The great thing about concerts in Berlin is that everyone can always sing along, even if the artist is not yet known in this country; There are just so many ex-pats, in this case British, in town, that every gig becomes a home game.
That's how it was on Tuesday evening in Kreuzberg, when Joy Crookes entered the stage of the small "Music & Peace" club after a muscular intro of her band (guitar, bass, powerful drums) mischievously smiled into the sold-out room into the jazz radio shuffle of her song "Mother May I Sleep With Danger".
She would not have needed the support of the British community for this performance. Already in September, at her festival appearance on the Hamburg Reeperbahn, the 20-year-old had shown that she can wrap a completely innocent, in case of doubt ignorant audience within seconds around the finger. The self-evident way in which Crookes moves on stage, the disarming nonchalance with which she can create a kind of instant intimacy – and of course her slightly cooing, hoarse singing voice – all these are elements that the newcomer already compares to Amy Winehouse and Lauryn Hill.
In the UK Crookes has been celebrated for months as one of the greatest pop discoveries and hopefuls of the coming years. And when you see her acting on stage, in the burschikosen black dungarees top, the long dark brown curls girlish behind the head plugged together, a self-assured, but not off-the-hook Beyoncé grin on his face, then you know why.
The sound of their music is anything but contemporary. Her role models include Crookes Jamaican reggae singer Gregory Isaacs as well as the Irish soul-Knatterer Van Morrison. As a child, she says in an interview, she spent hours watching videos of old live performances of African-American soul and jazz divas: Nina Simone, Billie Holiday, Sarah Vaughan, Eartha Kitt: "Their social status at that time was so low but when they were on stage, they looked like they had found their freedom, they could do what they wanted there, and they played their songs differently on every performance, musically speaking, these women were free, if not in the eyes of the rest of the world. "
Soul and jazz, handmade music, a voice that sounds old before its time, of course you first think of the late retro-queen Amy Winehouse. Crookes finds that flattering, but at the same time she thinks, "Fuck!" Musically, she was influenced by the jazz pioneers, but her whole artistic attitude is a very modern update, both of the spirit of freedom and the rock'n'roll spirit.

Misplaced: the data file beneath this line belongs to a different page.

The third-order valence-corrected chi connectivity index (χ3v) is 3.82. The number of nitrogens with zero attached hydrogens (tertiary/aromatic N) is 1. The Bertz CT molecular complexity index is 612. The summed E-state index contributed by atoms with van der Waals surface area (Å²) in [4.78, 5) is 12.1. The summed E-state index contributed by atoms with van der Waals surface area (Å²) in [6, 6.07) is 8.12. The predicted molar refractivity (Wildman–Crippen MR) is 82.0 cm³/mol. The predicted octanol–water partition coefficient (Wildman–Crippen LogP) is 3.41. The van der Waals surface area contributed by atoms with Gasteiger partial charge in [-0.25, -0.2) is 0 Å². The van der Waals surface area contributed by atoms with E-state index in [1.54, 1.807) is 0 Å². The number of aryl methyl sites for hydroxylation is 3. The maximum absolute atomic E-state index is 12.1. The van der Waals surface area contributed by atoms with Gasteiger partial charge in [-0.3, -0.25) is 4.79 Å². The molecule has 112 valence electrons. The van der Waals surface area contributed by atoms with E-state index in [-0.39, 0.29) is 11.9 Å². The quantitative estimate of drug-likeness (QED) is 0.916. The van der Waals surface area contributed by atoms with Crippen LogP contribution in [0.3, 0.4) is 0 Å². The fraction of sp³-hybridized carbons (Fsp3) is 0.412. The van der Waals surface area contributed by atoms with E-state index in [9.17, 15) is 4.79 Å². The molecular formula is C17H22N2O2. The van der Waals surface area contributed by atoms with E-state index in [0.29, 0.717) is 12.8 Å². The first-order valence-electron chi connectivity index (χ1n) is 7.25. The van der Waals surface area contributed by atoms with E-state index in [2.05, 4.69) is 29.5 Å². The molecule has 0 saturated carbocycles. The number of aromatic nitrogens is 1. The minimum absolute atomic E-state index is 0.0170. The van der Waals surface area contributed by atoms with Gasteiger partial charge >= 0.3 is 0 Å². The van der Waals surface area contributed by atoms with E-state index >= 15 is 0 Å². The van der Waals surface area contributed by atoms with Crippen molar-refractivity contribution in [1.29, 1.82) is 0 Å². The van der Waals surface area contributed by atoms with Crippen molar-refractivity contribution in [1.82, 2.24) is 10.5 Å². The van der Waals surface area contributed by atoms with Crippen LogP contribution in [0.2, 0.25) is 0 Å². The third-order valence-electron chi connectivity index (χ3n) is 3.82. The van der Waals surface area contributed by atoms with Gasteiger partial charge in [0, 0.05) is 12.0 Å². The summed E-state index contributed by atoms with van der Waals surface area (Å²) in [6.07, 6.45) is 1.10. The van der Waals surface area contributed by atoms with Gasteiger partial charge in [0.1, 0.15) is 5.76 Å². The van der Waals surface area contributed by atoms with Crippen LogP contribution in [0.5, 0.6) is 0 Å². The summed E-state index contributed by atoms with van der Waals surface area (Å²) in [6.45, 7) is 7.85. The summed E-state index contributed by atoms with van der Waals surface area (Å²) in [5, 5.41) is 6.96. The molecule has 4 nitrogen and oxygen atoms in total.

Her mother once came to England from Bangladesh, her father, who moved out when Crookes was a small child, is from Ireland. As a person of color, she knows about the pop categorizations that can easily be trapped. In interviews, she therefore vehemently emphasizes that her music should be referred to as alternative not as soul or R & B. "Yes, of course, I have all these influences," she says, "but it must be possible to classify me as a non-white person in something that has nothing to do with my skin color."
She recorded her first song, "New Manhattan," when she was 15 years old. "It was a very stringy classic ballad, but everybody said that's R & B. I was so confused at the time, I did not know who I was yet, if Lana Del Rey had released the same song, it would just have been Pop." Like the US idiosyncratic Frank Ocean, she wants to create her own genre.
Crookes is aware of her biocultural identity today. "I'm as proud of my Irish heritage as of Bangladeshi culture, both of them are part of me, it's just not linear," she says, laughing: If there's nothing in her career then she can still be at St. Patrick's Day with Irish Folktänzen occur – in traditional Indian robes.
For the time being, her music is primarily intended to encourage young women not to be degraded by racist insults or aggressive behavior. "I do not want to fall victim to any kind of sacrifice, I often get very angry, even in my songs, but whining around does not help anyone." Her songs sometimes seem a bit too dapper, especially in her studio versions, while in her lyrics Crookes negotiates the pain and annoyance of her everyday life in the city with some hearty language.
"London Mine" is a little anthem that tells a lot in the humorous Lily Allen style about the often invisible migrant fates in her hometown, but not as a lament, but as a celebration of grace and dignity. "Power," her perhaps strongest song so far, is a feminist challenge: "You're a man on a mission, but you seem to forget, you came through a woman – show some fucking respect."
The line sings them, now armed with a Stratocaster guitar, also in Berlin, and puts the predominantly female audience in frenetic jubilation. A few seconds earlier, in the same song, Crookes had had to cry softly and tenderly as the text centered around her mother. She had had to suppress her culture when she came to England at the time, because the country's social climate did not necessarily welcome migrants.
Only by asking and drilling did she learn more about her South Asian homeland. She celebrates this cultural heritage in her video for the ballad "Since I Left You" with an artistic grace and expressiveness reminiscent of Solange Knowles, her current biggest role model. "We as musicians have the good fortune to have a voice," she says, "if we do not use them to take a stand, then what does it all make sense?".
The concert in Berlin ends after the "Power" highlight with two exuberant funk grooves as an encore. Joy Crookes is tired after the one-hour show, but you get the feeling that she could still go on playing forever – and always mischievously ask the audience: "Are you still with me?". The answer is clear.